On the dog ear positions chart, this posture is a combination of the perked and flattened positions. Pointed ears can most readily communicate aggression or tension in a dog’s disposition. This is because a dog who senses danger will tense his ears towards the threat while also lowering the tips to communicate defensiveness.
If you have seen a dog exhibit this behavior, you likely knew immediately that they wanted some space from you. Not every instance of pointed ears will lead to an aggressive dog, but most aggressive dogs will hold their ears in this position.
Since pointed ears can be a combination of both alertness and fear, humans must analyze the situation to determine why a dog is feeling threatened. A dog may be intimidated by a threatening dog or human, territorial over a favorite toy, or suspicious of a threatening sound to hold their ears this way.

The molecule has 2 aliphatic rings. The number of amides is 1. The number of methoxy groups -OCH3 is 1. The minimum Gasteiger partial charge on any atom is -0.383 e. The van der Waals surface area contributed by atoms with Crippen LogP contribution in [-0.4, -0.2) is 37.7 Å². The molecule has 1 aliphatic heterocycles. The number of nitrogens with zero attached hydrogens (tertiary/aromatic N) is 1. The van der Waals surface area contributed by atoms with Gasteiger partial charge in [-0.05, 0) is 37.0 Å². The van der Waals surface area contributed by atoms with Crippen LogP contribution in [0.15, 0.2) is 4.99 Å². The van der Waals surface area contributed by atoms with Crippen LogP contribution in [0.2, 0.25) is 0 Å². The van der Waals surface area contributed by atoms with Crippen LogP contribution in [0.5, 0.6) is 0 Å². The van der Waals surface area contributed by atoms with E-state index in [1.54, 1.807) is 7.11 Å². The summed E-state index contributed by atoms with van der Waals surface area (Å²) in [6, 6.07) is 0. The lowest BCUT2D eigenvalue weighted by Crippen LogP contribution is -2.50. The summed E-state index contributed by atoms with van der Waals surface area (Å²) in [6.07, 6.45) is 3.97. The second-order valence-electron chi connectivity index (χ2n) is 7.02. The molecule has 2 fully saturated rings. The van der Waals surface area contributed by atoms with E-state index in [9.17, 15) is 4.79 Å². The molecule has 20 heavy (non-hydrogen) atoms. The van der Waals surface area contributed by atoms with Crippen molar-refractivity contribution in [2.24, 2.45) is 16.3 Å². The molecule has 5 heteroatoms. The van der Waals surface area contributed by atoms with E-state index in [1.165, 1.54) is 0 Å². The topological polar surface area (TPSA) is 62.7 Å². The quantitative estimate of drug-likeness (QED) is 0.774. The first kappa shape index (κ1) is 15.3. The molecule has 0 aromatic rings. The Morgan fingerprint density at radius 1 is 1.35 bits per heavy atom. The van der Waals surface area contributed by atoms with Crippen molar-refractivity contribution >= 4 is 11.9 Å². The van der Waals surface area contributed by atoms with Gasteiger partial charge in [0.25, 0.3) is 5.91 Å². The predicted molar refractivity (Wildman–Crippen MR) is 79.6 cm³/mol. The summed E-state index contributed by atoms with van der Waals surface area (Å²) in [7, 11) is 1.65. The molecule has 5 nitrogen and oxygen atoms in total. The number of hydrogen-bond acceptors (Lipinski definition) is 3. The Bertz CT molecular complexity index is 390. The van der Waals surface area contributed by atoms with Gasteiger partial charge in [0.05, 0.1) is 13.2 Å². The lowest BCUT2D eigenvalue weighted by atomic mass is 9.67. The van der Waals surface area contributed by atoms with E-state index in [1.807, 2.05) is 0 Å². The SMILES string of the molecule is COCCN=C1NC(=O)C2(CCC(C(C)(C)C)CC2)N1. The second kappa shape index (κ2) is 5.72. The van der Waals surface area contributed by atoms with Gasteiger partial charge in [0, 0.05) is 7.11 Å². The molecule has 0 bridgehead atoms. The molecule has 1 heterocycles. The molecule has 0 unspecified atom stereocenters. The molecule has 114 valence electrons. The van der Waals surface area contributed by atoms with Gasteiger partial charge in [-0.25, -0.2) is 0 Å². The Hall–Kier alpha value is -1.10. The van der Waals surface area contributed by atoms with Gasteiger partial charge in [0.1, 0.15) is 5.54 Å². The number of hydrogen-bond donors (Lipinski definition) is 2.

Since there will likely be other bodily signals of an aggressive, you can assess the whole situation to determine what your dog needs. If he is barking and lunging or leaning forwards with pointed ears, he may be more likely to initiate contact. If your dog has a tucked tail and makes whimpering sounds, he could be more fearful than aggressive.
Dog Ear Positions Chart
|Flattened||Fearful, Anxious, Defensive|
|Perked (Tensed, Forward)||Curious, Attentive, Confused|
|Pointed (Tensed, Flattened)||Alert, Aggressive, Fearful, Defensive|
Your dog’s ears are great for both listening and communicating. With key emotions and behaviors being consistent across all breeds, you can have a better understanding of what your dog may want or need in any given situation.
The primary ear positions range from fearful to neutral to aggressive. Just as emotions exist on a spectrum, your dog’s ears do too. When interpreted in context with any other body language, this can offer reassuring insight into how your dog may behave.